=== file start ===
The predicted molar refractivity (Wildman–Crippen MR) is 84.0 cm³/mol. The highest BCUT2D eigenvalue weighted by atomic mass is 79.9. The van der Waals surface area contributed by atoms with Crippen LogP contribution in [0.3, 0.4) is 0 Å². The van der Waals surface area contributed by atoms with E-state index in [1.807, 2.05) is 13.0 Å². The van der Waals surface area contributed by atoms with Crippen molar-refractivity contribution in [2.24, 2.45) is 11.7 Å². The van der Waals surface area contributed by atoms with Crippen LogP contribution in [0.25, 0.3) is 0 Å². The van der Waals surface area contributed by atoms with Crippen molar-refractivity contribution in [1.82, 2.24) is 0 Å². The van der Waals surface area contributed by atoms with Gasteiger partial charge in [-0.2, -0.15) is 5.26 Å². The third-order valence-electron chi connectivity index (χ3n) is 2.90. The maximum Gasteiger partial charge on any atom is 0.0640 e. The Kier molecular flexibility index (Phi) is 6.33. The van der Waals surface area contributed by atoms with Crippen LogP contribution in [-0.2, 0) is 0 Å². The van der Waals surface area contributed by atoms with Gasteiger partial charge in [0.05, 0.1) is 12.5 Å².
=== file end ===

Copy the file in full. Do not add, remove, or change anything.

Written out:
The predicted molar refractivity (Wildman–Crippen MR) is 84.0 cm³/mol. The highest BCUT2D eigenvalue weighted by atomic mass is 79.9. The van der Waals surface area contributed by atoms with Crippen LogP contribution in [0.3, 0.4) is 0 Å². The van der Waals surface area contributed by atoms with E-state index in [1.807, 2.05) is 13.0 Å². The van der Waals surface area contributed by atoms with Crippen molar-refractivity contribution in [2.24, 2.45) is 11.7 Å². The van der Waals surface area contributed by atoms with Crippen LogP contribution in [0.25, 0.3) is 0 Å². The van der Waals surface area contributed by atoms with Crippen molar-refractivity contribution in [1.82, 2.24) is 0 Å². The van der Waals surface area contributed by atoms with Gasteiger partial charge in [-0.2, -0.15) is 5.26 Å². The third-order valence-electron chi connectivity index (χ3n) is 2.90. The maximum Gasteiger partial charge on any atom is 0.0640 e. The Kier molecular flexibility index (Phi) is 6.33. The van der Waals surface area contributed by atoms with Crippen LogP contribution in [-0.2, 0) is 0 Å². The van der Waals surface area contributed by atoms with Gasteiger partial charge in [0.05, 0.1) is 12.5 Å².